Connagh Redmond is a PhD candidate at the University of Melbourne Dental School, supervised by Prof. Neil O’Brien-Simpson in the ACTV research group. Their research is investigating the activity and potential applications of amphibian antimicrobial peptides. Antimicrobial peptides are an important area of research when it comes to combatting the looming threat of antibiotic resistance. Antimicrobial peptides have many interesting features that allow them to stimulate the immune system and kill bacteria while avoiding host cells and resistance mechanisms. However, there are many challenges associated developing them into viable drugs due to lack of understanding of their mechanisms and their sensitivity to their environment. Connagh is working to find ways in which antimicrobial peptide research can be improved. This includes refinement of assays currently used for general antibiotic discovery to account for differences in peptide chemistry and identifying ways to modify peptides to make them more stable and effective. They hope to apply this research to develop topical wound healing applications for the antimicrobial maculatin and aurein peptides, derived from Australian frogs.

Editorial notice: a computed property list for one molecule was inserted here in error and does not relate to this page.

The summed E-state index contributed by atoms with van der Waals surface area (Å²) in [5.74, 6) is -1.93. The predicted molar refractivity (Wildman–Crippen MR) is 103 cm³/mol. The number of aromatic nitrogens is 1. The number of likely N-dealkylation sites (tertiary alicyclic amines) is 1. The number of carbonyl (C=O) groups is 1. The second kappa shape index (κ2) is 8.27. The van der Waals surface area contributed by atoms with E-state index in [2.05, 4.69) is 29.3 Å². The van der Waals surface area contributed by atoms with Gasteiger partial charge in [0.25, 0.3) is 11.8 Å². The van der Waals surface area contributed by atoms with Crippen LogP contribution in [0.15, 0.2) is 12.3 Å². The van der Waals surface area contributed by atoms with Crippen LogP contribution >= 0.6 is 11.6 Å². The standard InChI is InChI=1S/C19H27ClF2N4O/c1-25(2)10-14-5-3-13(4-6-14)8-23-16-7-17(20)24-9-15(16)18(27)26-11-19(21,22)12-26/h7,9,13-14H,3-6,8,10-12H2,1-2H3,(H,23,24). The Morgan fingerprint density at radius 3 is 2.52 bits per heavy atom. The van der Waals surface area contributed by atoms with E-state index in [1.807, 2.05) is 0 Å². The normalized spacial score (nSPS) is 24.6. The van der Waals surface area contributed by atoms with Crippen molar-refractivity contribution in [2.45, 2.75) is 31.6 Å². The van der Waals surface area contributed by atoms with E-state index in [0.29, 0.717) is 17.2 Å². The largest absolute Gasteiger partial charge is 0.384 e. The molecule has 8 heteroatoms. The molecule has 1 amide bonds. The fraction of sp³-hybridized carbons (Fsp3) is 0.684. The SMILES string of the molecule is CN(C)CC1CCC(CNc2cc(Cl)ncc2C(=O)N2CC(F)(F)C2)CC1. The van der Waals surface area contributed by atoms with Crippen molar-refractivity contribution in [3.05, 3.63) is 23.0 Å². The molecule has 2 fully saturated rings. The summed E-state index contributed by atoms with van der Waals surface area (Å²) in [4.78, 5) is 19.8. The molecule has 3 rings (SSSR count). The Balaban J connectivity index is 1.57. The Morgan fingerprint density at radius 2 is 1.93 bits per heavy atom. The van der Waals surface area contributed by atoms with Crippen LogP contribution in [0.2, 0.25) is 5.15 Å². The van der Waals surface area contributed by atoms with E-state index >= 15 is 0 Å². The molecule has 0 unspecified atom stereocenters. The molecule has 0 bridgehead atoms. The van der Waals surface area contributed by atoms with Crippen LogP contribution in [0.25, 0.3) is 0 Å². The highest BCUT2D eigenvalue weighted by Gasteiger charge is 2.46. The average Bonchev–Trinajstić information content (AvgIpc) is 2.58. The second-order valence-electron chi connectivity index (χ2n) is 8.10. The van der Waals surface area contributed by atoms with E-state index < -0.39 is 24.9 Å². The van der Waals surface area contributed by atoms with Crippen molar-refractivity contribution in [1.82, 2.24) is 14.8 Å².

Connagh is also trained in art and cultural heritage conservation and is an internationally exhibited bio-artist. They love plants and animals and spending time in the outdoors to learn about nature.